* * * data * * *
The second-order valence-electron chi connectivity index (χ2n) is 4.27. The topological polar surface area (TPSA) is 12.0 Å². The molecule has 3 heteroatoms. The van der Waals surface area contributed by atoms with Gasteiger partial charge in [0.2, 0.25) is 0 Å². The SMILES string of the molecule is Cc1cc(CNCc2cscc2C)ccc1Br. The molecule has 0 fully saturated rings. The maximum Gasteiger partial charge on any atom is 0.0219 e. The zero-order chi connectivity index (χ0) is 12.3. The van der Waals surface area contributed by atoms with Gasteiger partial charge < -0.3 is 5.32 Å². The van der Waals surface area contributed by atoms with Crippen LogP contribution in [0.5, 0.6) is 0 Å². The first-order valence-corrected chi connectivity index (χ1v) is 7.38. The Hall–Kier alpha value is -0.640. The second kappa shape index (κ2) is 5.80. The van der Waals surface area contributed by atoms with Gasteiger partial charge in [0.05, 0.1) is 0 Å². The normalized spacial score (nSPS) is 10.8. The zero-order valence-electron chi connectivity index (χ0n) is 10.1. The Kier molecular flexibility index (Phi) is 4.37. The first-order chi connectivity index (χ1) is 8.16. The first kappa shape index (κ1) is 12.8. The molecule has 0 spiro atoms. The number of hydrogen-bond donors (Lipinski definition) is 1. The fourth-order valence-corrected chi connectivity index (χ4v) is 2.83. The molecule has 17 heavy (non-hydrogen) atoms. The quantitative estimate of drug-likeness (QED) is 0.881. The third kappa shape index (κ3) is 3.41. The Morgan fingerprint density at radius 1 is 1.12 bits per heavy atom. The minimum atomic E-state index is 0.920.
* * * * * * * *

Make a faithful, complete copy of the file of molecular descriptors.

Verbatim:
The second-order valence-electron chi connectivity index (χ2n) is 4.27. The topological polar surface area (TPSA) is 12.0 Å². The molecule has 3 heteroatoms. The van der Waals surface area contributed by atoms with Gasteiger partial charge in [0.2, 0.25) is 0 Å². The SMILES string of the molecule is Cc1cc(CNCc2cscc2C)ccc1Br. The molecule has 0 fully saturated rings. The maximum Gasteiger partial charge on any atom is 0.0219 e. The zero-order chi connectivity index (χ0) is 12.3. The van der Waals surface area contributed by atoms with Gasteiger partial charge < -0.3 is 5.32 Å². The van der Waals surface area contributed by atoms with Crippen LogP contribution in [0.5, 0.6) is 0 Å². The first-order valence-corrected chi connectivity index (χ1v) is 7.38. The Hall–Kier alpha value is -0.640. The second kappa shape index (κ2) is 5.80. The van der Waals surface area contributed by atoms with Gasteiger partial charge in [0.05, 0.1) is 0 Å². The normalized spacial score (nSPS) is 10.8. The zero-order valence-electron chi connectivity index (χ0n) is 10.1. The Kier molecular flexibility index (Phi) is 4.37. The first-order chi connectivity index (χ1) is 8.16. The first kappa shape index (κ1) is 12.8. The molecule has 0 spiro atoms. The number of hydrogen-bond donors (Lipinski definition) is 1. The fourth-order valence-corrected chi connectivity index (χ4v) is 2.83. The molecule has 17 heavy (non-hydrogen) atoms. The quantitative estimate of drug-likeness (QED) is 0.881. The third kappa shape index (κ3) is 3.41. The Morgan fingerprint density at radius 1 is 1.12 bits per heavy atom. The minimum atomic E-state index is 0.920.